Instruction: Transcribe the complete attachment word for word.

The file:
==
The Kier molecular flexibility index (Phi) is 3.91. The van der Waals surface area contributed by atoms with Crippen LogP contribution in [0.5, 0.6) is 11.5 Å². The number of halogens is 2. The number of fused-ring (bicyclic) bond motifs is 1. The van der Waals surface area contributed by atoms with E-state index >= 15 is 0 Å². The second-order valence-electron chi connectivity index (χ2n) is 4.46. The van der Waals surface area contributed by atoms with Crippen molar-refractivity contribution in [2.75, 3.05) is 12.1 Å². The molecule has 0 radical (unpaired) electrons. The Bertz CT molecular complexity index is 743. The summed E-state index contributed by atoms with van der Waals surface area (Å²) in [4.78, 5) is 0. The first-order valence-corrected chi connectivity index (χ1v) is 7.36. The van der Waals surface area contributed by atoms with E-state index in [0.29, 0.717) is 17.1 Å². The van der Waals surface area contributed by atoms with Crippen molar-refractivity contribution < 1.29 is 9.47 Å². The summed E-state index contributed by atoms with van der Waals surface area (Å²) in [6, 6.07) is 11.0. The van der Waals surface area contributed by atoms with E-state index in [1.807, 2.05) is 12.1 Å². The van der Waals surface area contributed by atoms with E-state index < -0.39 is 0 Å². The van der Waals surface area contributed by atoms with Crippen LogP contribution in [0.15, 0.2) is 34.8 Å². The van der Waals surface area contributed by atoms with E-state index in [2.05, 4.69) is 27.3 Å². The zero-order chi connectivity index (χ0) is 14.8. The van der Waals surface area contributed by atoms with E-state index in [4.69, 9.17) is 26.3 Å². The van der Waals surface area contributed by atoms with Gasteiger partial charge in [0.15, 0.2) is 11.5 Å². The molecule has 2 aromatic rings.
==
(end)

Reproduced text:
The Kier molecular flexibility index (Phi) is 3.91. The van der Waals surface area contributed by atoms with Crippen LogP contribution in [0.5, 0.6) is 11.5 Å². The number of halogens is 2. The number of fused-ring (bicyclic) bond motifs is 1. The van der Waals surface area contributed by atoms with E-state index >= 15 is 0 Å². The second-order valence-electron chi connectivity index (χ2n) is 4.46. The van der Waals surface area contributed by atoms with Crippen molar-refractivity contribution in [2.75, 3.05) is 12.1 Å². The molecule has 0 radical (unpaired) electrons. The Bertz CT molecular complexity index is 743. The summed E-state index contributed by atoms with van der Waals surface area (Å²) in [4.78, 5) is 0. The first-order valence-corrected chi connectivity index (χ1v) is 7.36. The van der Waals surface area contributed by atoms with E-state index in [0.29, 0.717) is 17.1 Å². The van der Waals surface area contributed by atoms with Crippen molar-refractivity contribution < 1.29 is 9.47 Å². The summed E-state index contributed by atoms with van der Waals surface area (Å²) in [6, 6.07) is 11.0. The van der Waals surface area contributed by atoms with E-state index in [1.807, 2.05) is 12.1 Å². The van der Waals surface area contributed by atoms with E-state index < -0.39 is 0 Å². The van der Waals surface area contributed by atoms with Crippen LogP contribution in [0.15, 0.2) is 34.8 Å². The van der Waals surface area contributed by atoms with E-state index in [2.05, 4.69) is 27.3 Å². The zero-order chi connectivity index (χ0) is 14.8. The van der Waals surface area contributed by atoms with E-state index in [4.69, 9.17) is 26.3 Å². The van der Waals surface area contributed by atoms with Gasteiger partial charge in [0.15, 0.2) is 11.5 Å². The molecule has 2 aromatic rings.